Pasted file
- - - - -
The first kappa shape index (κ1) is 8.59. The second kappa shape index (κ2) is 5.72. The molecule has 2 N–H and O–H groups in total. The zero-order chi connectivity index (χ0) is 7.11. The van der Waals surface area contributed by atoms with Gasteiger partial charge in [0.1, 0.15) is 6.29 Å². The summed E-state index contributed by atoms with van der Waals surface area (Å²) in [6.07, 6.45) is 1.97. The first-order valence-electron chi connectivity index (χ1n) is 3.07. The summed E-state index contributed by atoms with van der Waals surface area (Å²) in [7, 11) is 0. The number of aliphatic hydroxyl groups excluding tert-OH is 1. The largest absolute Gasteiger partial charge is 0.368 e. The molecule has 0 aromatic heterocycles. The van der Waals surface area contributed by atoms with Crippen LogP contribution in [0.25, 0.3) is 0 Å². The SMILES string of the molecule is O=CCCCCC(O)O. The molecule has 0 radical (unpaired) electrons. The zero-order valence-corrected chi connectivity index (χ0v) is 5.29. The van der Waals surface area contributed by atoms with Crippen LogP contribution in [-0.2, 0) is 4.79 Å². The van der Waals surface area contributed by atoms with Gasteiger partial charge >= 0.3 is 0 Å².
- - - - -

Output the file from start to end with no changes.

The first kappa shape index (κ1) is 8.59. The second kappa shape index (κ2) is 5.72. The molecule has 2 N–H and O–H groups in total. The zero-order chi connectivity index (χ0) is 7.11. The van der Waals surface area contributed by atoms with Gasteiger partial charge in [0.1, 0.15) is 6.29 Å². The summed E-state index contributed by atoms with van der Waals surface area (Å²) in [6.07, 6.45) is 1.97. The first-order valence-electron chi connectivity index (χ1n) is 3.07. The summed E-state index contributed by atoms with van der Waals surface area (Å²) in [7, 11) is 0. The number of aliphatic hydroxyl groups excluding tert-OH is 1. The largest absolute Gasteiger partial charge is 0.368 e. The molecule has 0 aromatic heterocycles. The van der Waals surface area contributed by atoms with Crippen LogP contribution in [0.25, 0.3) is 0 Å². The SMILES string of the molecule is O=CCCCCC(O)O. The molecule has 0 radical (unpaired) electrons. The zero-order valence-corrected chi connectivity index (χ0v) is 5.29. The van der Waals surface area contributed by atoms with Crippen LogP contribution in [-0.2, 0) is 4.79 Å². The van der Waals surface area contributed by atoms with Gasteiger partial charge >= 0.3 is 0 Å².